The term fabrication when used in reference to industry, usually means joining, shaping, cutting, stamping and assembling parts from source materials to build products, machines, structures and other equipment. Metals are the most common material used. Although welding is normally included as a standard fabrication operation, as welding often includes very specialised skills, it is worth being discussed separately.
What Do Fabrication Shops Do?
Small businesses that specialise in fabrication are often, unsurprisingly named Fabrication Shops. However, it is worth noting that there is some overlapping between the work of these shops with sheet metal work, sheet metal engineering and machine shop work.
Although it sounds simple enough – cutting metal; it can mean a lot of different things. It really depends on the accuracy and speed of what you want, as well as the quantity and available budget, as well as the fabrication facilities’ capacities and capabilities when choosing the right shop for the job.
Some general activities covered by welding and fabrication shops include:
What Then Is Welding?
Often a major part of the process of fabricating metal, tack welding is often used to assemble formed parts together to check them for fit and accuracy. You can get paints and welding gear here.
Welding essentially involves the joining of either metals or thermoplastics through coalescence. This coalescence is done by melting parts together while adding a filler material that forms a weld pool. Once this cools, a strong joint, or weld, is formed. Although it is often mistaken for being the same as soldering and brazing it differs in that it does not involve melting initial components, but melts the material used between the main components to hold them together.
Various forms of energy are used in welding. The most widely-recognised one is gas, but ultrasound, friction, electron beam, electric arc and laser are other forms that are used. Welding should only be handled by a highly skilled and qualified individual, due to the various safety precautions involved to avoid eye damage, electric shocks, burns etc.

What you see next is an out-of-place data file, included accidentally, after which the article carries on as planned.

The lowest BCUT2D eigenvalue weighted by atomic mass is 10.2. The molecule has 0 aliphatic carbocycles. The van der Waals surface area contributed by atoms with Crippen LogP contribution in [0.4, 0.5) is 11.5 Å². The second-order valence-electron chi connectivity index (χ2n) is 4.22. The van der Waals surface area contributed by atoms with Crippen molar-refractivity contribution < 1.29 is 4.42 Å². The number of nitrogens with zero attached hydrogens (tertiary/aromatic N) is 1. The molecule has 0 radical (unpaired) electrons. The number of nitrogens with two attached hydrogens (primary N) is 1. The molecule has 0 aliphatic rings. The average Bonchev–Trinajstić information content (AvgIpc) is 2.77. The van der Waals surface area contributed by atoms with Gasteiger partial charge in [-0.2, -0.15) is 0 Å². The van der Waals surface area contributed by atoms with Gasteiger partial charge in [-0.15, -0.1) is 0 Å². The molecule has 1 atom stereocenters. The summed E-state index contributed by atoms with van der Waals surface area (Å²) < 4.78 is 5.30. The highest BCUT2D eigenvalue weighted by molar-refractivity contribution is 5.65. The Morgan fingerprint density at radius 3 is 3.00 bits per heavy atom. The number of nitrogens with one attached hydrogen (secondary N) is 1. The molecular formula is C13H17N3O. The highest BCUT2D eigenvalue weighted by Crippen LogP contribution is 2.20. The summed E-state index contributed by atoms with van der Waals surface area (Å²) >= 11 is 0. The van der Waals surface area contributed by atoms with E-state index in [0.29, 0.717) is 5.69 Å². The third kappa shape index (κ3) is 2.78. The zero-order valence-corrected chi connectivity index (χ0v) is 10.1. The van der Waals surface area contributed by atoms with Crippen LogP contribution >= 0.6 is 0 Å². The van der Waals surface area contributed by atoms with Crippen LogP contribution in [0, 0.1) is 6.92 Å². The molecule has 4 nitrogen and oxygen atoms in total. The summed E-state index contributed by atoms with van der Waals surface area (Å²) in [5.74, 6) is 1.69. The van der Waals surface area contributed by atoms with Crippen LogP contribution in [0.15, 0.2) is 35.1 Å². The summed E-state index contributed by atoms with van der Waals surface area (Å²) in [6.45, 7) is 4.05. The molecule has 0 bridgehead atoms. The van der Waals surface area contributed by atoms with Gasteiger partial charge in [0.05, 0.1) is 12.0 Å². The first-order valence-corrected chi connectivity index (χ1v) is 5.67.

By far the most common specialist welding techniques offered by many fabrication shops are:
- MIG Welding
- TIG Welding
Metal Inert Gas welding (MIG welding) is also known as metal arc welding was developed originally to weld non-ferrous metals such as aluminium. Normally it is either a semi-automatic or automatic process involving an electrode being used to join two metal components together. A direct current is passed continuously through the welding gun, while an inert gas is used to stop any contaminants in the air coming into contact with the weld.
MIG welding is a faster method compared to other welding processes which make it best for welding with soft metals.
TIG Welding or Tungsten Inert Gas Welding is arc welding that makes use of a tungsten electrode for the weld. Similarly, an inert gas such as Argon, Helium or a combination is used to protect the weld from contamination. A filler metal is also used in most welds, apart from autogenous welds that don’t require filler metal.
Compared to MIG Welding, TIG welding is an even more specialist skill and takes a lot more time to complete.